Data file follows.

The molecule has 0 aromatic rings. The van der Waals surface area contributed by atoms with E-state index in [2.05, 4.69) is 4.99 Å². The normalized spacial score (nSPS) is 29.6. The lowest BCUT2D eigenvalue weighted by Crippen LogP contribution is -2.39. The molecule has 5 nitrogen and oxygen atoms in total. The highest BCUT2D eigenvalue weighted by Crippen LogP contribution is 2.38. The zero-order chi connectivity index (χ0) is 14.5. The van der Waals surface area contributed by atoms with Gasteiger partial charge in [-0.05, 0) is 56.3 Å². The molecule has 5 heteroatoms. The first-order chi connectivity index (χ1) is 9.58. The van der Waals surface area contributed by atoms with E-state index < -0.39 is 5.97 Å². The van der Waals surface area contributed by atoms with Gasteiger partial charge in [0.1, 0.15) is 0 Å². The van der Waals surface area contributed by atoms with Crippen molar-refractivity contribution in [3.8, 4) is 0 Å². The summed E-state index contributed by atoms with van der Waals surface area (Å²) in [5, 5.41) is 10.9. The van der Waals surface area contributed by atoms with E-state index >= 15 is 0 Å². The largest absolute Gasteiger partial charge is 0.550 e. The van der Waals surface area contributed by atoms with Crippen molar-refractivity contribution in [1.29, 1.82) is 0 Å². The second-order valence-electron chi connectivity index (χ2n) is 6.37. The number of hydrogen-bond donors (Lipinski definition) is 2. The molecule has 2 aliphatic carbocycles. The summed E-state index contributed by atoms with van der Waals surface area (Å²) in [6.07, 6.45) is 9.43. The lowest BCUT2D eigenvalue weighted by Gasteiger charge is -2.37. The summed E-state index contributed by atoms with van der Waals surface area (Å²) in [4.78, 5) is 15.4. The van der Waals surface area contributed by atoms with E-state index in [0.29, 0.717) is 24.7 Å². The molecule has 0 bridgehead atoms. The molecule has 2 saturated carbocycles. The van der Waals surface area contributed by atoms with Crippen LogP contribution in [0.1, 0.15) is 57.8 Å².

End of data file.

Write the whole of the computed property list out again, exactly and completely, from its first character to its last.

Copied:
The molecule has 0 aromatic rings. The van der Waals surface area contributed by atoms with E-state index in [2.05, 4.69) is 4.99 Å². The normalized spacial score (nSPS) is 29.6. The lowest BCUT2D eigenvalue weighted by Crippen LogP contribution is -2.39. The molecule has 5 nitrogen and oxygen atoms in total. The highest BCUT2D eigenvalue weighted by Crippen LogP contribution is 2.38. The zero-order chi connectivity index (χ0) is 14.5. The van der Waals surface area contributed by atoms with Gasteiger partial charge in [-0.05, 0) is 56.3 Å². The molecule has 5 heteroatoms. The first-order chi connectivity index (χ1) is 9.58. The van der Waals surface area contributed by atoms with E-state index < -0.39 is 5.97 Å². The van der Waals surface area contributed by atoms with Gasteiger partial charge in [0.1, 0.15) is 0 Å². The van der Waals surface area contributed by atoms with Crippen molar-refractivity contribution in [3.8, 4) is 0 Å². The summed E-state index contributed by atoms with van der Waals surface area (Å²) in [5, 5.41) is 10.9. The van der Waals surface area contributed by atoms with E-state index >= 15 is 0 Å². The largest absolute Gasteiger partial charge is 0.550 e. The van der Waals surface area contributed by atoms with Crippen molar-refractivity contribution in [1.29, 1.82) is 0 Å². The second-order valence-electron chi connectivity index (χ2n) is 6.37. The number of hydrogen-bond donors (Lipinski definition) is 2. The molecule has 2 aliphatic carbocycles. The summed E-state index contributed by atoms with van der Waals surface area (Å²) in [6.07, 6.45) is 9.43. The lowest BCUT2D eigenvalue weighted by Gasteiger charge is -2.37. The summed E-state index contributed by atoms with van der Waals surface area (Å²) in [4.78, 5) is 15.4. The van der Waals surface area contributed by atoms with E-state index in [0.29, 0.717) is 24.7 Å². The molecule has 0 bridgehead atoms. The molecule has 2 saturated carbocycles. The van der Waals surface area contributed by atoms with Crippen LogP contribution in [0.1, 0.15) is 57.8 Å².